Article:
As a young kid, growing up, I was very fortunate to have strong relationships with sporting coaches who always believed in me.

Coaches who helped me to focus on my strengths, and grow from the challenges.

Not only through sport, but also in life.

I understand the powerful role that coaches and sporting clubs can have in building resilient young humans, and creating a culture that is respectful, positive and fair. I have experienced first hand what it is to have someone believe in you, and walk beside you through your fear and struggle. I also know what it is to be encouraged, and how it feels to be supported by genuine people who never give up on you.

I am passionate about creating opportunities for young people to find their voice, define their values, and understand their purpose in life. I want to help young people develop a strong sense of self worth and support them to carve out a meaningful life for themselves.

I have personally been impacted by mental illness. My family have also been affected by suicide. 9 months after the birth of my daughter, I was diagnosed with depression. I was hospitalised in a mental health unit for 5 weeks.

My condition was severe. The diagnosis was post natal depression with symptoms of psychosis and Generalised Anxiety Disorder. I had lost all sense of hope and future, and I believed that there was no possible way that I could ever recover from the horror that I was in. I was ready to give up. The internal dialogue in my head was constant and I remember thinking that everything would be better if I were gone from here. Unbearable, that is how I would describe it. I remember sitting in the emptiness and the stillness for hours, with my head on the floor.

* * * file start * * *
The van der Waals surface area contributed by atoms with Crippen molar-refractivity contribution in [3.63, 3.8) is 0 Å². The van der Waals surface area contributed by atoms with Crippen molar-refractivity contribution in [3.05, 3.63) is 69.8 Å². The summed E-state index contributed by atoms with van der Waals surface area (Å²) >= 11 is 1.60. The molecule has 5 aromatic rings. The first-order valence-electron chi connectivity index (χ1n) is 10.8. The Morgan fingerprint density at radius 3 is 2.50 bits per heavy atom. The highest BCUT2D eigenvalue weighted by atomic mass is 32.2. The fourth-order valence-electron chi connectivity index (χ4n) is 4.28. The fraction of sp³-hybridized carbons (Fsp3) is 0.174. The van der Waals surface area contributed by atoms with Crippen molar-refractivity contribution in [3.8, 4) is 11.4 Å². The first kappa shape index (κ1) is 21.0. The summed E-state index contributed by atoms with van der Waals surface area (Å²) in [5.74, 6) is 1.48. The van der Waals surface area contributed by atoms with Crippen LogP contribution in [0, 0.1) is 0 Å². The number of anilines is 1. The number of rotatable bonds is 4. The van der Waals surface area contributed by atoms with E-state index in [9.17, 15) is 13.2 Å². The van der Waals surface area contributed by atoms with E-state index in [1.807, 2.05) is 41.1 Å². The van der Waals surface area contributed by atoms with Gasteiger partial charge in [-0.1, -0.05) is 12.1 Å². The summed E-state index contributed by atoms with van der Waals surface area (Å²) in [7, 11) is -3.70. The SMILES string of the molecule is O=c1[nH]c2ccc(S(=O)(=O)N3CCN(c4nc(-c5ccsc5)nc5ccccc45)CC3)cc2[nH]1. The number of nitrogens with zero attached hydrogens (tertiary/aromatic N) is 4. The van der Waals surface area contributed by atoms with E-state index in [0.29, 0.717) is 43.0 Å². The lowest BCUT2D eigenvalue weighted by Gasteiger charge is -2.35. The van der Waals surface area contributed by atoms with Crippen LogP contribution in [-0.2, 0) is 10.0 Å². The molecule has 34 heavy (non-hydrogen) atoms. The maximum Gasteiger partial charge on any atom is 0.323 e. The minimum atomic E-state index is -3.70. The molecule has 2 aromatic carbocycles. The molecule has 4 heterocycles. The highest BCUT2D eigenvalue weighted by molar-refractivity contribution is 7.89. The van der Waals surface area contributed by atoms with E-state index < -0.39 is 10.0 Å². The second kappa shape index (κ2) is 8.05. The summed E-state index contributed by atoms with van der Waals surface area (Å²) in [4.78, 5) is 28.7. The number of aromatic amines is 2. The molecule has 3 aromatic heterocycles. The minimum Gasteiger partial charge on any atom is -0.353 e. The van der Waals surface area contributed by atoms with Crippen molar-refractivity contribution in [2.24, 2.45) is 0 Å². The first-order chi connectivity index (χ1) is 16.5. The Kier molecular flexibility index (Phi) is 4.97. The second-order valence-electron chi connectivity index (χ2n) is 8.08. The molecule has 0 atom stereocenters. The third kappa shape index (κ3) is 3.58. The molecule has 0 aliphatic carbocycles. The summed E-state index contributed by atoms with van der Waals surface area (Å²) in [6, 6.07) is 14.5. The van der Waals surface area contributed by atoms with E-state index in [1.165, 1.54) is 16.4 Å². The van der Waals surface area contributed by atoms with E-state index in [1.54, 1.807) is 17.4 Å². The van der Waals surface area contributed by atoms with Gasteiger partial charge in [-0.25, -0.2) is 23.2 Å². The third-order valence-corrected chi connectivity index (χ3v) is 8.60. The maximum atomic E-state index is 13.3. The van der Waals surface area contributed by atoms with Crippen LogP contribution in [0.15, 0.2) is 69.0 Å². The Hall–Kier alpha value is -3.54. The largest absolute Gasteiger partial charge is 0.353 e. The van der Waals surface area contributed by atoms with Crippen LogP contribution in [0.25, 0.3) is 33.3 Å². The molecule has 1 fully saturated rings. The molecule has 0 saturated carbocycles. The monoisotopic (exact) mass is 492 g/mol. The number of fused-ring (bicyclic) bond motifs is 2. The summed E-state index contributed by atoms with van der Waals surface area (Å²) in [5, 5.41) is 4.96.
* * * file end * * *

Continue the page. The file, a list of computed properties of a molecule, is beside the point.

I formed firm beliefs that I had harmed my daughter. In my head, I was a cruel mother. I hated myself. I believed that my daughter had become seriously unwell, and that it was all my fault. I was incredibly distressed. This was the first time in my life that I had ever felt guilt, and it was soul-destroying.

My desperation was such that I remember telling my Dad that I wanted to die. I wanted him to help me kill myself. I believed that if he truly understood my pain, he would help me to take it away.

He was very calm, and said: “Mate, I’ve been there, where you are… Just promise me one thing, before you do anything to yourself, come and see me”.

I work in the adolescent health field. In this space, I have successfully designed and embedded an empowerment program for teenage girls, that uses footy as a platform. The program creates an opportunity for girls to connect, learn, grow & lead. It is a practical strengths-based model that has successfully re-engaged kids at school, and therefore played a significant role in rebuilding protective factors for young people.

My lived experience through mental illness has given me insight. I understand what it feels like to be without hope. For me, it is undeniable, I must do something with this experience. The pain that I have known can build strength, resilience and hope for others. If I do nothing, it will always sit there as pain.

Written by Bridget Franc / Community Ambassador

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